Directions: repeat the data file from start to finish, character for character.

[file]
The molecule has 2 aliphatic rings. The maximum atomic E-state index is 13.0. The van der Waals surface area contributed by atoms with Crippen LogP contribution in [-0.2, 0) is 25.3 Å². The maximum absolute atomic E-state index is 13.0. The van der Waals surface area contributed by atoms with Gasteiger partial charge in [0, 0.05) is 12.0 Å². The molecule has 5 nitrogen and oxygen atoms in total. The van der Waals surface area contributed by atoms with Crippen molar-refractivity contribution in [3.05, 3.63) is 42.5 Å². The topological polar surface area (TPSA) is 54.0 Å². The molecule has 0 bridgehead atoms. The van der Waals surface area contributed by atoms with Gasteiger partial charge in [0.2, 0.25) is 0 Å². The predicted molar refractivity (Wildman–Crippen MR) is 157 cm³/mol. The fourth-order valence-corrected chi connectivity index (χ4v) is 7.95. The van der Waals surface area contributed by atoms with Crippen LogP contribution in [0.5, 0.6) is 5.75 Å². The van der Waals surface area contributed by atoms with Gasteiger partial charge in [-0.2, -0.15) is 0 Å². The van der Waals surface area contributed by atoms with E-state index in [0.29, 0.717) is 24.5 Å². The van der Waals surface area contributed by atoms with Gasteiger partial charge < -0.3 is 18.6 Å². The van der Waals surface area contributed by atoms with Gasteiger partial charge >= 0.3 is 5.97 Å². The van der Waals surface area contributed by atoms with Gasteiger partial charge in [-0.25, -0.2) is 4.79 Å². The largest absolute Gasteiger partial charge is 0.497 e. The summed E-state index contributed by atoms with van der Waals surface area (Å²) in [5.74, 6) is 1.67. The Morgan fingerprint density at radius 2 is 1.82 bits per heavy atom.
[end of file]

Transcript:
The molecule has 2 aliphatic rings. The maximum atomic E-state index is 13.0. The van der Waals surface area contributed by atoms with Crippen LogP contribution in [-0.2, 0) is 25.3 Å². The maximum absolute atomic E-state index is 13.0. The van der Waals surface area contributed by atoms with Gasteiger partial charge in [0, 0.05) is 12.0 Å². The molecule has 5 nitrogen and oxygen atoms in total. The van der Waals surface area contributed by atoms with Crippen molar-refractivity contribution in [3.05, 3.63) is 42.5 Å². The topological polar surface area (TPSA) is 54.0 Å². The molecule has 0 bridgehead atoms. The van der Waals surface area contributed by atoms with Gasteiger partial charge in [0.2, 0.25) is 0 Å². The predicted molar refractivity (Wildman–Crippen MR) is 157 cm³/mol. The fourth-order valence-corrected chi connectivity index (χ4v) is 7.95. The van der Waals surface area contributed by atoms with Crippen LogP contribution in [0.5, 0.6) is 5.75 Å². The van der Waals surface area contributed by atoms with Gasteiger partial charge in [-0.2, -0.15) is 0 Å². The van der Waals surface area contributed by atoms with E-state index in [0.29, 0.717) is 24.5 Å². The van der Waals surface area contributed by atoms with Gasteiger partial charge < -0.3 is 18.6 Å². The van der Waals surface area contributed by atoms with Gasteiger partial charge >= 0.3 is 5.97 Å². The van der Waals surface area contributed by atoms with Gasteiger partial charge in [-0.25, -0.2) is 4.79 Å². The largest absolute Gasteiger partial charge is 0.497 e. The summed E-state index contributed by atoms with van der Waals surface area (Å²) in [5.74, 6) is 1.67. The Morgan fingerprint density at radius 2 is 1.82 bits per heavy atom.